Once you’ve got the big picture, it’s time to create daily processes to make your client’s goals attainable. Process Mapping is like a puzzle; you have to determine what fits and throw out what doesn’t! You’ll create a standard practice that will encourage consistency for the business—no more winging it!
Building solid foundations in process and system mapping will help the future of the business, whether that means bringing on new team members, gaining investors, or selling the business one day.
A Mercedes Benz needs an oil change just as often as a Toyota! Even if you create top-of-the-line, optimised systems, it doesn’t mean much if you didn’t build those systems to evolve with your client. Evaluate your client’s systems at least every quarter, ask for feedback frequently from your client and team, and always find small ways to improve and optimise to achieve operational excellence.
The best thing you can do as an OBM? Be the one to empower your client to give themselves grace. When your client comes to you burnt out, driven to the point of physical exhaustion or illness, that’s your time to step in and be what they need. Better yet, as an OBM, you can identify the warning signs of burnout and course correct before the CEO gets to that point.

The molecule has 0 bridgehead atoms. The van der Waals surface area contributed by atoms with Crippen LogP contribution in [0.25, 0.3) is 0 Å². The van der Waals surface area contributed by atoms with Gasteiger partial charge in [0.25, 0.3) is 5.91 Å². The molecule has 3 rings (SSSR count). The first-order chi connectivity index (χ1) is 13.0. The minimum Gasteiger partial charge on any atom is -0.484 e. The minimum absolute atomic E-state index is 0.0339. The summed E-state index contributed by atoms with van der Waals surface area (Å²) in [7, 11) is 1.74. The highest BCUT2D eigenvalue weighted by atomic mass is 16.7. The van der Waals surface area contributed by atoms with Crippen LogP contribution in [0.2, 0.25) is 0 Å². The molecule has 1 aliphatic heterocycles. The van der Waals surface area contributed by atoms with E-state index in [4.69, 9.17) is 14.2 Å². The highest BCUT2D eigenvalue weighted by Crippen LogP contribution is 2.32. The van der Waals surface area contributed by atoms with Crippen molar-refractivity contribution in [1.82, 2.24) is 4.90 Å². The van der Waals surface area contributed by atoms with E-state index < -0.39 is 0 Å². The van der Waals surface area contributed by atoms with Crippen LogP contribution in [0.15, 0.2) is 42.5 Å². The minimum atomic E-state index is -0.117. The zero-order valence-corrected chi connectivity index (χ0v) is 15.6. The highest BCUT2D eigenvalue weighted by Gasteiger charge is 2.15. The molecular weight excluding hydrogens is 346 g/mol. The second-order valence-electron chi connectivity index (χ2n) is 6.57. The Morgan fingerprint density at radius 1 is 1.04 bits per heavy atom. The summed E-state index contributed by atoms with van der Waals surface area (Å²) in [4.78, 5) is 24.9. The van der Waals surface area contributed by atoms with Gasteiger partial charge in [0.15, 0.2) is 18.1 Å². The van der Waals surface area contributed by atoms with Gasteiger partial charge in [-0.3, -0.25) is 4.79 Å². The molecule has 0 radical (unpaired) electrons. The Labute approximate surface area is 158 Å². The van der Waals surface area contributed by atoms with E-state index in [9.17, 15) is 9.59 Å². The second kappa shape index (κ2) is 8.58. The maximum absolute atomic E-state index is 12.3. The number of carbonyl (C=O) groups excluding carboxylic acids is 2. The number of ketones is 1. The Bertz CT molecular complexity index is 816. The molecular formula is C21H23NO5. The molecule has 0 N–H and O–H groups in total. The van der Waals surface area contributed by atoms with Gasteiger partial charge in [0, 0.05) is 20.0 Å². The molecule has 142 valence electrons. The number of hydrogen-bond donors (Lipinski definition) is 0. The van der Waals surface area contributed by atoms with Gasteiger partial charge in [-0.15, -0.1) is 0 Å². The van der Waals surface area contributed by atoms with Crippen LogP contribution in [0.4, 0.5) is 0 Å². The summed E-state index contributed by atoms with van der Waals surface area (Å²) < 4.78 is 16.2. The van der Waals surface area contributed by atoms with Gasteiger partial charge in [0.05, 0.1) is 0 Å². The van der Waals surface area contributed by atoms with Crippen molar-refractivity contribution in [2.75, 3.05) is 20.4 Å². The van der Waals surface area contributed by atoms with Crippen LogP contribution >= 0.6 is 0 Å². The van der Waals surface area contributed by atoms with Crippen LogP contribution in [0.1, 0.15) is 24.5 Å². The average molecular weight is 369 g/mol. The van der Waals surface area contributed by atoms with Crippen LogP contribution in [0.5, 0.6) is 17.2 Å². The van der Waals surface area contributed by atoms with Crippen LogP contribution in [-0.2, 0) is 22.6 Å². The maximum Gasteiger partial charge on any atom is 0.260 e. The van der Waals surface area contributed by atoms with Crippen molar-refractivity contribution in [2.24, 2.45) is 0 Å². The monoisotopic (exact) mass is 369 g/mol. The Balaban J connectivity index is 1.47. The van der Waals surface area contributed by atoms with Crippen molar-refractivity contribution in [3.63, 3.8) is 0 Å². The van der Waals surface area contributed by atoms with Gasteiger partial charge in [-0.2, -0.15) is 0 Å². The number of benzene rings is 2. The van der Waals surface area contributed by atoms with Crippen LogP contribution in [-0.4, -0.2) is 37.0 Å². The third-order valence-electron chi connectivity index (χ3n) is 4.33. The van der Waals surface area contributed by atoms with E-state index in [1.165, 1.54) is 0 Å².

Remind them that they have support.
Build that white space into the fabrics of their business. There is an endless return on investment to giving yourself kindness, grace, and time away.
This skill is a BIG one and one of the main selling points of an OBM to a business owner. An OBM should be intuitive as much as they are data-focused. While many of us ditched our 9-5 jobs for a lifetime of time freedom, business owners may find themselves more busy and burnt out than before.
CEOs often attempt to wear all the hats in their business to avoid giving up control. CEOs often put unrealistic expectations and pressure on themselves; before you know it, they are overwhelmed with their workload.
As an OBM, you can be the one to let them know that their success is not defined by how much they “hustle” or how much time they spend working in a day. With you taking on the management role, the CEO can lead the business and team, focus on, revenue-generating activities, and high level client support.
As an OBM, It is your responsibility to preemptively identify where you can free up the CEO’s time, automate where possible and delegate to a team member.
Even with all the proper skills, the most important thing to remember is that you won’t be the right OBM for everybody. But that’s okay because you’ll be the perfect fit for somebody by embracing your unique skills and personality in your business!
Embrace YOUR unique ideas, expertise, and experiences, even if you don’t feel it perfectly aligns with the industry standard. Build your client base on people you love to work with and businesses you genuinely believe in.
Skills can be learned and developed over time, but having the conviction and self-leadership to invest in yourself and take risks comes from within.
Want to learn more about becoming an OBM from someone who’s been in your shoes? Get in touch here!